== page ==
Why Christian leaders put aside differences to push immigration reform
Over 250 evangelical leaders arrive on Capitol Hill Tuesday to urge Congress to pass immigration reform. Churches have been conspicuous in their support of immigration reform.
Two weeks ago, the Rev. Luis Cortés stood outside the White House after he and other faith leaders came to town to talk about immigration reform.
Tuesday morning, the same scene will play out on Capitol Hill, as over 250 evangelical pastors from 25 states meet with their members of Congress to urge them to take action on immigration reform.
With House Republicans safe in their seats and Senate Republicans in line to make gains this fall, the chances for any movement on immigration reform before the midterm elections looks dim. But religious leaders around the country don't appear willing to take "no" for an answer.
Though various denominations often don't see eye to eye on contentious social matters such as same-sex marriage and abortion, legislation to overhaul the nation's immigration system has overwhelmingly drawn them together.
"It is the first and only political issue in this country where we all agree," Mr. Cortés told reporters on April 15.
Support from the pulpit for America's undocumented immigrants is hardly new. The sanctuary movement of the 1980s put pressure on politicians to take in immigrants fleeing the civil wars of Central America. Some say the movement played a role in the Reagan administration's decision to push for the Immigration Reform and Control Act of 1986, which granted legal status to some 3 million people.
Today, immigrants are becoming increasingly integral members of shrinking American churches, and that has given the push for immigration reform a different kind of urgency.
"Immigrants are really changing the face of the religious landscape in the United States," says the Rev. Wesley Granberg-Michaelson, general secretary emeritus of the Reformed Church in America.
Data from the 2010 census show that of the 43 million people in America people born outside the country, 74 percent identified as Christian. In addition, more than two-thirds of the country's 52 million Latinos are Catholic, according to the Pew Research Center.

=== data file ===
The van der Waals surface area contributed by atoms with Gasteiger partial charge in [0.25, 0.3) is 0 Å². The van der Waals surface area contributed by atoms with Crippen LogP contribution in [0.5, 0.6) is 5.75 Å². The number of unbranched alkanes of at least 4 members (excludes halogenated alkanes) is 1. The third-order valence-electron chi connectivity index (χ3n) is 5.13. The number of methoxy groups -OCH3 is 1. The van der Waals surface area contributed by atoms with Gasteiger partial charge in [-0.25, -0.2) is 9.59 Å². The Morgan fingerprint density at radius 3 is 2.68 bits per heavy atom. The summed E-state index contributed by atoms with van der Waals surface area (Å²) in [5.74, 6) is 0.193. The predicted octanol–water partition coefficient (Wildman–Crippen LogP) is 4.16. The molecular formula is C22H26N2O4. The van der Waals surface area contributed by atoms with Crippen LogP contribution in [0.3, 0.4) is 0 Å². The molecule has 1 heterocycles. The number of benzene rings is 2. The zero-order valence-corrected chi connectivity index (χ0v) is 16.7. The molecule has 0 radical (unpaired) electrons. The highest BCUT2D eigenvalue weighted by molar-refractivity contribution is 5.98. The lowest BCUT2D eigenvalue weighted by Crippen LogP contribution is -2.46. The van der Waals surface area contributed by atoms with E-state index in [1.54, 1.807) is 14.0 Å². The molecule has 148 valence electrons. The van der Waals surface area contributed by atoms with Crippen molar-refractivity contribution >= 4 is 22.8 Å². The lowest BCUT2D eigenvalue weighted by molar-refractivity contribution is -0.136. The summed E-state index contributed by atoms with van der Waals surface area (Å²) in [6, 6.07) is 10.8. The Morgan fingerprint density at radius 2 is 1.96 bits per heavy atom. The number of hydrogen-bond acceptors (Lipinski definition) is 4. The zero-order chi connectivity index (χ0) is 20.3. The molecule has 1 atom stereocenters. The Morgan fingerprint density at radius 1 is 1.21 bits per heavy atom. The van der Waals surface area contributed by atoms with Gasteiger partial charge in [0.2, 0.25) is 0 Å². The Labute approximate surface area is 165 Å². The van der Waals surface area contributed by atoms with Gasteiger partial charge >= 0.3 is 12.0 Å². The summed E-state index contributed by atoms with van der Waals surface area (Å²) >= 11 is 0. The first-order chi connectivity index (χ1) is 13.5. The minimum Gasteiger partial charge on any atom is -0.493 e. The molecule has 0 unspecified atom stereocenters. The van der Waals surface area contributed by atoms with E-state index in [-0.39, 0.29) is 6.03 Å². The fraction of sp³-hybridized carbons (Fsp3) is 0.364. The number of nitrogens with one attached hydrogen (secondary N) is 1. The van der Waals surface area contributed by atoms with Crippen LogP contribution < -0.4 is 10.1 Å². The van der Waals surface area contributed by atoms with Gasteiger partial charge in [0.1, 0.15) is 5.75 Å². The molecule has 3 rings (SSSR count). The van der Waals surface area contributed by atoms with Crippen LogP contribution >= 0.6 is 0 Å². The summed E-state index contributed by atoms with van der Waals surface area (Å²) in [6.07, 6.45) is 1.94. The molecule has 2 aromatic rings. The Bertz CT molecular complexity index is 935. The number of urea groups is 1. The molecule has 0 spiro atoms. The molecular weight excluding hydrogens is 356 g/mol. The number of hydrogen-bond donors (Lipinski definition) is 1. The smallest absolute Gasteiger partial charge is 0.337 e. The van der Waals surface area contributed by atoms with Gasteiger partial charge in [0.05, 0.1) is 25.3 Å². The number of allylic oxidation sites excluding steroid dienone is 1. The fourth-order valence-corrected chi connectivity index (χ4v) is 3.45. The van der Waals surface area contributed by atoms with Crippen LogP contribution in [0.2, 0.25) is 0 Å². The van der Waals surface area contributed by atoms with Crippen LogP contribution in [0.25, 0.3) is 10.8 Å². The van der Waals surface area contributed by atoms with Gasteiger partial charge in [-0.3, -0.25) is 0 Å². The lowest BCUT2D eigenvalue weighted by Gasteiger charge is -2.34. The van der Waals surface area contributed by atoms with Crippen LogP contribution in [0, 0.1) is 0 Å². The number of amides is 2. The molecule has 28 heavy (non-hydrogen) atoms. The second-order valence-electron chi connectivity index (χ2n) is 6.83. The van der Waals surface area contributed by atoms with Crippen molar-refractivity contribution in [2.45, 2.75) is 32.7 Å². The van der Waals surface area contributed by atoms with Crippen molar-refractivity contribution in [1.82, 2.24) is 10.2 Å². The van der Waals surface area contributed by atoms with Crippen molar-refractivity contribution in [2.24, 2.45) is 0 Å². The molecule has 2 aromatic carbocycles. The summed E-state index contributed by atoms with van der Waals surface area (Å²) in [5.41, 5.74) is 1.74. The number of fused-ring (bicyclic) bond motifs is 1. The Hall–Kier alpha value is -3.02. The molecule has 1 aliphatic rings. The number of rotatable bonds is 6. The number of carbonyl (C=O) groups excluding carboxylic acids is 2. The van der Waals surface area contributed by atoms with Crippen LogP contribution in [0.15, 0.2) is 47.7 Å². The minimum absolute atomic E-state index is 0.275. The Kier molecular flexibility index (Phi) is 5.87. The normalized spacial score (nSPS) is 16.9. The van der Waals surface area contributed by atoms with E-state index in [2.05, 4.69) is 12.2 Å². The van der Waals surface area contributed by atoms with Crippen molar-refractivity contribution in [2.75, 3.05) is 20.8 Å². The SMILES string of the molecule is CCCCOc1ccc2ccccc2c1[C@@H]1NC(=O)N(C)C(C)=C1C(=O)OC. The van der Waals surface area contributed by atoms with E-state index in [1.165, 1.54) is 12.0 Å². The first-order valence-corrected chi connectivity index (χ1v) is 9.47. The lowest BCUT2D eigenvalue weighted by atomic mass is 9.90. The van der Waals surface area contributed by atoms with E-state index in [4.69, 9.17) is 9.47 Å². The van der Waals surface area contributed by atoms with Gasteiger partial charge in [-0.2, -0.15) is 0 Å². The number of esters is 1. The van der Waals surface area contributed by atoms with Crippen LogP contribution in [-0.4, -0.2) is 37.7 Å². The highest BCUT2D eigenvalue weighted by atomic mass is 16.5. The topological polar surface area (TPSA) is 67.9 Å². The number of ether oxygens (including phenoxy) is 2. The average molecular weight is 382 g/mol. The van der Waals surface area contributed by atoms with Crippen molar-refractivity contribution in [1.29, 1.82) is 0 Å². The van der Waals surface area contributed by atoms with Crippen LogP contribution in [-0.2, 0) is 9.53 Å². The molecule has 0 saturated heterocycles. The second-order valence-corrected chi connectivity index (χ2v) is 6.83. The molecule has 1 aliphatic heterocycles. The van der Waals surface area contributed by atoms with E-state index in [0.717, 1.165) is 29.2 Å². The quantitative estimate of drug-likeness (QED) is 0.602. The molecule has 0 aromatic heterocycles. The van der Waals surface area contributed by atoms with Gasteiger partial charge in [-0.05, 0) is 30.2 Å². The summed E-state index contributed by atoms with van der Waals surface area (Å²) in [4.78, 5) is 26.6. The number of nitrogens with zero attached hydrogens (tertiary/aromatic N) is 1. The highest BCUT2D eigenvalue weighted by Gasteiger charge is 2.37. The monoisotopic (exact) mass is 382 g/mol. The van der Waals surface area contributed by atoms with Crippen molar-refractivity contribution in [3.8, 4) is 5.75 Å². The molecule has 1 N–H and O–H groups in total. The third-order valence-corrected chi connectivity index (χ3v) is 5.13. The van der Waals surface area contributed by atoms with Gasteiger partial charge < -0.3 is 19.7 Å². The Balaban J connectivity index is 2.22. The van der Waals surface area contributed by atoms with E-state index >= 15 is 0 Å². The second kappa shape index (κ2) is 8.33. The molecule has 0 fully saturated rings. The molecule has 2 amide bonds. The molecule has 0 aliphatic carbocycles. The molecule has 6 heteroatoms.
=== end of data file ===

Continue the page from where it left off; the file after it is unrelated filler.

Amid a decline in US Christianity, a church in Columbus, Ohio, boasts 9,000 members, 28 percent of whom are immigrants and refugees from 104 nations, notes Granberg-Michaelson in his recently released book, "From Times Square to Timbuktu: The Post-Christian West Meets the Non-Western Church."
Those changing demographics are not lost on leaders.
"There are cynics that will tell you in many cases some of the groups that are speaking out now on immigration reform are competing for new members of their flock," says John Carlson, associate professor of religious studies at Arizona State University in Tempe.
That may be partly true, he says, but within multiple denominations "you've got all sort of theological and ethical traditions and foundational concepts that are concerned with the stranger in one's midst."
While religious groups long have advocated for immigrants, the immigration debate has given focus to their efforts. Leaders have formed coalitions with other immigration reform supporters, gone on hunger strikes, waved protest signs, and, more recently, held services along a stretch of the US-Mexico border fence in Arizona.
At that April 1 outdoor mass next to the border fence between Nogales, Ariz., and Nogales, Mexico, Cardinal Sean O'Malley of the Boston Archdiocese and a delegation of bishops called attention to people who have died trying to cross the border.
Religious leaders often describe the deaths, which most often happen in harsh desert terrain during the scorching summer months, as a humanitarian crisis that has resulted from a flawed immigration system.
"We know the border is lined with unmarked graves," Cardinal O'Malley said. "They call them illegal aliens. We are here to say they are not forgotten. They are our neighbors. Our brothers. Our sisters."
In 2010, Catholic leaders banded together with Lutheran, Methodist, Jewish, Episcopal, Presbyterian, and other leaders to urge Arizona Gov. Jan Brewer to veto the controversial "papers, please" law intended to curb illegal immigration. The bill became law.
Religious communities that pay no attention to immigrant worshippers and their families will continue to shrink, says Granberg-Michaelson.
"The future of the church in America is not going to be tied to aging white Anglo folks who have been faithful in the past," he adds.
With more immigrants a fixture in congregations, "they are no longer just statistics," he adds. "These are people whose stories get known, people whose faith and commitment to family is real and compelling, and families get separated by deportation and end up in all these terrible and tragic circumstances."
Some 2 million immigrants who lacked legal status, including many from families that include US citizens, have been deported under the Obama administration. Faith leaders repeatedly have urged the president to curtail deportations and use his executive powers to revise immigration laws.
Obama has yet to acquiesce. But the Associated Press has reported that he is considering such a move.
Editor's note: The original version of this article misstated the number of attendees. Over 250 members of the clergy attended the meeting.